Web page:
As many as 70.8% of all personal injury motor cases assessed by the Personal Injuries Assessment Board in the first six months of the year were whiplash-related, with the average award topping €20,000.
These figures are among those to emerge from an analysis of approximately 4,500 personal injury motor accident claims published by the Board.
There are two elements to the average awards: general damages for pain and suffering which averaged €18,581, and special damages for items such as loss of wages and medical expenses which averaged €1,456, bringing the total average award to €20,037.
The figures published by the Injuries Board show the average award for a male was €18,126 for pain and suffering plus €1,460 for special damages, bringing the total to €19,586. The average award for females for pain and suffering was €19,016 plus €1,456 for specials, bringing the total to €20,472.
The figures show that motor accidents resulting in whiplash injuries are gender neutral, with awards split almost 50/50 between males and females.
The average award for other injuries which did not involve whiplash were higher than the whiplash average. The average award for non-whiplash injuries was €27,386, of which €25,060 was for injures suffered and €2,326 for special damages.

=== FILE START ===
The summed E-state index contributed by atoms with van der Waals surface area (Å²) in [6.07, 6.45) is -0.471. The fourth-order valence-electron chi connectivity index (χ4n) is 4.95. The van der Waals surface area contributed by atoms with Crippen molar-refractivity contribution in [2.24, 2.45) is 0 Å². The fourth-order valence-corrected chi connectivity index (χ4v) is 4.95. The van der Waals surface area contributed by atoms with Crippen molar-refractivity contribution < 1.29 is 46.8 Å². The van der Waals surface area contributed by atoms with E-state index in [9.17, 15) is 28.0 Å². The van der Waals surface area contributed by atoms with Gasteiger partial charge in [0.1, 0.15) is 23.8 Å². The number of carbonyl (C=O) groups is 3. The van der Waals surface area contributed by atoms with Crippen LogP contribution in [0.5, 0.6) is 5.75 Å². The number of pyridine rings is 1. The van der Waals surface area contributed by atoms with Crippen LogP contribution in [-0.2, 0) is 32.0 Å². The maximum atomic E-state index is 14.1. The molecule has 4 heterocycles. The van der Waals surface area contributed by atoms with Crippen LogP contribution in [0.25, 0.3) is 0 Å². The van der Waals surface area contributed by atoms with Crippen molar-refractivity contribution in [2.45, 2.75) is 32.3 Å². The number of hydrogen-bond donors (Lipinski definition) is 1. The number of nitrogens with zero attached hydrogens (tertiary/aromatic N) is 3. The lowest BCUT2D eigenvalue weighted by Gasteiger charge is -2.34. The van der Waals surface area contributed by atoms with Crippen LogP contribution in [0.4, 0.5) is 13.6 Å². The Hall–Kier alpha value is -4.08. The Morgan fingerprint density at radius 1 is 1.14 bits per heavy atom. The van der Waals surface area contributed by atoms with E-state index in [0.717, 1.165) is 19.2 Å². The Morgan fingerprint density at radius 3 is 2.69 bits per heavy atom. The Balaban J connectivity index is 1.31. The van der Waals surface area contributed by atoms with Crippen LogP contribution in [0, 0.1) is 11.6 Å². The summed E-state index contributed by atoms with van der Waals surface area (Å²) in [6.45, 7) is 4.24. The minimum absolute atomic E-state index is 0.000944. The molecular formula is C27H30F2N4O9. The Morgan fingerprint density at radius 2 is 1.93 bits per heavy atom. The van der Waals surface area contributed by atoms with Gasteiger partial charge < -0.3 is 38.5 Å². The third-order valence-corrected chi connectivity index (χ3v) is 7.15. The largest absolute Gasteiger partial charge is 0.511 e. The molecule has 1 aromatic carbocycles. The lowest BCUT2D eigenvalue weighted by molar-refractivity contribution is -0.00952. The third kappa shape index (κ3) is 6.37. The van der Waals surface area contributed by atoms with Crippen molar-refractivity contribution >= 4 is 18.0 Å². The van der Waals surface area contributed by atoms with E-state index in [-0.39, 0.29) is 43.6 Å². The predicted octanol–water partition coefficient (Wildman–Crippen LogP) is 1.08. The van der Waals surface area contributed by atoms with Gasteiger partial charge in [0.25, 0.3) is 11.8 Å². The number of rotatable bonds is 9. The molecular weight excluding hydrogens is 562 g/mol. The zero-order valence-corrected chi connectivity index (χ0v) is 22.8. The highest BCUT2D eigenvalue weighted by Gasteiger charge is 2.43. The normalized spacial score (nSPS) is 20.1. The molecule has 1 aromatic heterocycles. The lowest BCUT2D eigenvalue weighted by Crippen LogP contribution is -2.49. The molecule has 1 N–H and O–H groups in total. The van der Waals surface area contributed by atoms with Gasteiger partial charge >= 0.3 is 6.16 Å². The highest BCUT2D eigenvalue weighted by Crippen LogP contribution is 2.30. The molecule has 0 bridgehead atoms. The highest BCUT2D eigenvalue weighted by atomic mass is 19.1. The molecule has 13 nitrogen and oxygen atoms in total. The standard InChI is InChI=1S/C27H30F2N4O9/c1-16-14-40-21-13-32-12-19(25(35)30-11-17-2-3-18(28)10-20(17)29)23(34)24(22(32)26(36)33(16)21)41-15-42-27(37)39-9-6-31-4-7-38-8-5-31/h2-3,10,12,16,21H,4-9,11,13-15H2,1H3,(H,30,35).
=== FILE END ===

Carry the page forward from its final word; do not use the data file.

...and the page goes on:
The analysis was compiled using the World Health Organisation’s system for categorising injuries (known as ICD-10), which is used by the PIAB to code its data. The analysis has been published in response to the recommendation by the Personal Injuries Commission that information in relation to whiplash injuries be published.
For the purpose of the analysis, whiplash injuries are categorised as ones where the predominant injury is a soft tissue one to the neck or upper back. Whiplash injuries include where the primary ICD-10 code is a strain/sprain of the cervical or thoracic spine.
It includes cases with a combination of soft tissue injuries to the neck, shoulder and back. Cases where the predominant injuries are fractures of soft tissue injuries to the lower body or limbs are excluded.
Source: Health and Safety Review